Chronological Analysis: Explore and Compare Centuries Using the Word Vector Interface

By Cara Marta Messina


This classroom-based activity will introduce students to models trained on corpora from different centuries using the Word Vector Interface (WVI)—available through the Women Writers Vector Toolkit (WWVT)—and enable them to begin exploring larger thematic questions about the role of chronology in Women Writers Online (WWO). The activity can serve as a starting point for incorporating WWO, chronological analysis and comparison, word embedding models, and text analysis in the classroom.

This activity will provide an opportunity for learners to explore WWO and perform comparative analyses on collections of texts by women writers in the 16th+17th, 18th, and 19th centuries. This type of activity will be useful in courses that focus on early women writers or early literate culture more broadly.

This activity is broken down into several parts. First, students use the “Cluster” function to look at clusters of related terms in models trained on texts from a particular century. Next, the students begin querying terms of interest from the model. If there is time, the students will then conduct a comparative analysis by looking at results for a model from a different century. The scope of this activity varies based on the time available; it is recommended to allocate at least an hour for meaningful exploration, analysis, and discussion.

Learning Goals

This activity will enable students to:

  • Gain a basic understanding of the Women Writers Word Vector Interface, particularly the “Clustering” and “Basic” query options.
  • Examine how particular words are used in the 16, 17th, 18th, and 19th centuries.
  • Conduct a comparative analysis of two centuries’ models.
  • Explore how the relationship between words in a corpus tie to larger cultural values of the time.


Activity 1: Clustering by Century

For this activity, your students will explore the “Clusters” results for the model of choice (WWO 16+17th, WWO 18th, or WWO 19th). The “Clusters” results show 10 randomized clusters from your model. Every time you click “Reset Clusters,” you get a new randomized set of clusters. For more information about “Clusters” results and “Basic” query results, we encourage you to check out this activity.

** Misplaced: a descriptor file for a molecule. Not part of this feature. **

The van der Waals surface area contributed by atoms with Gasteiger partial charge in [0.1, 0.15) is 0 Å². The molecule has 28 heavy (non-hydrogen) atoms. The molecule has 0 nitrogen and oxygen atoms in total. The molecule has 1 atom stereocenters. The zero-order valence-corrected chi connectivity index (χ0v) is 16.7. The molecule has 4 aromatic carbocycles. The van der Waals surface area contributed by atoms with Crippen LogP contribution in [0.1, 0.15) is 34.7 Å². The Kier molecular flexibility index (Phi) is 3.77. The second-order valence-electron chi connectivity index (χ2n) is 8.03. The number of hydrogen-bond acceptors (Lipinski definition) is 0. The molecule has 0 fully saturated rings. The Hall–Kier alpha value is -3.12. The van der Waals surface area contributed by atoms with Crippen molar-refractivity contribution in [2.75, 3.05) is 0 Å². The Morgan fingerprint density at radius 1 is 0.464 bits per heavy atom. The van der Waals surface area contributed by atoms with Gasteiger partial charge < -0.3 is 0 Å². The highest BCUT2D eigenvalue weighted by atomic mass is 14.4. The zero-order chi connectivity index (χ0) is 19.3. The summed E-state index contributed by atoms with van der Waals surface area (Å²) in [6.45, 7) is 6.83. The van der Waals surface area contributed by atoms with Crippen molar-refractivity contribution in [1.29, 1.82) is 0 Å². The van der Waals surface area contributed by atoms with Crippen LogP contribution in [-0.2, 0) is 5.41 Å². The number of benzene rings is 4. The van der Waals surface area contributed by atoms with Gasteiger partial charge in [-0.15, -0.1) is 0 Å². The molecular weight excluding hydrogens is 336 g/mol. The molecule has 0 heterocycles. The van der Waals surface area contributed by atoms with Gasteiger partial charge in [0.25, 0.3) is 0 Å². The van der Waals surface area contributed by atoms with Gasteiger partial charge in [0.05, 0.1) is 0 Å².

Clusters provide a way for students to quickly discover sets of related terms within a model, and begin to think about the how word embedding models place words within vector space.

To get started, ask students to select one of the chronological models in the left column of the interface and then click “Clusters.” Have students search through the clusters, continuing to refresh them until they find a particularly interesting one. You might recommend that they save these clusters for future exploration and analysis.

Once your students have identified at least one cluster of interest, encourage them to use the “Basic” query function to explore words from that cluster. Ask students to have a small-group or full-class discussion about the results of the “Basic” query function for the particular words they’re interested in, focusing on results that are surprising or unexpected. During these conversations, encourage students to think about what these general results may say about the texts from the century they are exploring.

Finally, ask students to click on words of interest, to see how they are used within the WWO corpus and compare that usage with their expectations from exploring with the Word Vector Interface. Note that students can narrow their results in WWO to the century they are exploring with the timeline or century-selection checkboxes.

Activity 2: Century Comparison Using Clustering

Ask students to select a different century from the chronological models and repeat their searches with the “Basic” query option. Ask them to discuss how the related terms they discover are the same or different for models from different centuries. Discuss particularly surprising or interesting differences as a group, and ask students to consider what these might show about the cultures and time periods reflected in the texts.